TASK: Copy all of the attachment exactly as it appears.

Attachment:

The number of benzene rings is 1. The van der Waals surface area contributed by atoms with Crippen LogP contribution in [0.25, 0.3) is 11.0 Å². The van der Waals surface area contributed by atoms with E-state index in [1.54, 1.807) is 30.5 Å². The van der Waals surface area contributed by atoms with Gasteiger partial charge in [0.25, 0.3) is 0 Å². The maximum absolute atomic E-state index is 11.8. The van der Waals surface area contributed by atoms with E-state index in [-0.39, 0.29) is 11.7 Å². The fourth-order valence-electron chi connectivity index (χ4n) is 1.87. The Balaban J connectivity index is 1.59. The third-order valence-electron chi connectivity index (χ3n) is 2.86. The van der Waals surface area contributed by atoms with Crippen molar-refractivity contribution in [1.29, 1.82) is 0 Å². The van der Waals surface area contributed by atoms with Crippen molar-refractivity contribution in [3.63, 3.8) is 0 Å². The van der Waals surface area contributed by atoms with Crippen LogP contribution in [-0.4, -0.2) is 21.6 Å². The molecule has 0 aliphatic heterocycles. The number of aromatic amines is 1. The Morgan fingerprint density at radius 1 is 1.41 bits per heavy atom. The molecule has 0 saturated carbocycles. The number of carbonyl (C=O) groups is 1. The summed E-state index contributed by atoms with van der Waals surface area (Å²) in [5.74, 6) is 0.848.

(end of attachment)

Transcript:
The number of benzene rings is 1. The van der Waals surface area contributed by atoms with Crippen LogP contribution in [0.25, 0.3) is 11.0 Å². The van der Waals surface area contributed by atoms with E-state index in [1.54, 1.807) is 30.5 Å². The van der Waals surface area contributed by atoms with Gasteiger partial charge in [0.25, 0.3) is 0 Å². The maximum absolute atomic E-state index is 11.8. The van der Waals surface area contributed by atoms with E-state index in [-0.39, 0.29) is 11.7 Å². The fourth-order valence-electron chi connectivity index (χ4n) is 1.87. The Balaban J connectivity index is 1.59. The third-order valence-electron chi connectivity index (χ3n) is 2.86. The van der Waals surface area contributed by atoms with Crippen molar-refractivity contribution in [1.29, 1.82) is 0 Å². The van der Waals surface area contributed by atoms with Crippen molar-refractivity contribution in [3.63, 3.8) is 0 Å². The van der Waals surface area contributed by atoms with Crippen LogP contribution in [-0.4, -0.2) is 21.6 Å². The molecule has 0 aliphatic heterocycles. The number of aromatic amines is 1. The Morgan fingerprint density at radius 1 is 1.41 bits per heavy atom. The molecule has 0 saturated carbocycles. The number of carbonyl (C=O) groups is 1. The summed E-state index contributed by atoms with van der Waals surface area (Å²) in [5.74, 6) is 0.848.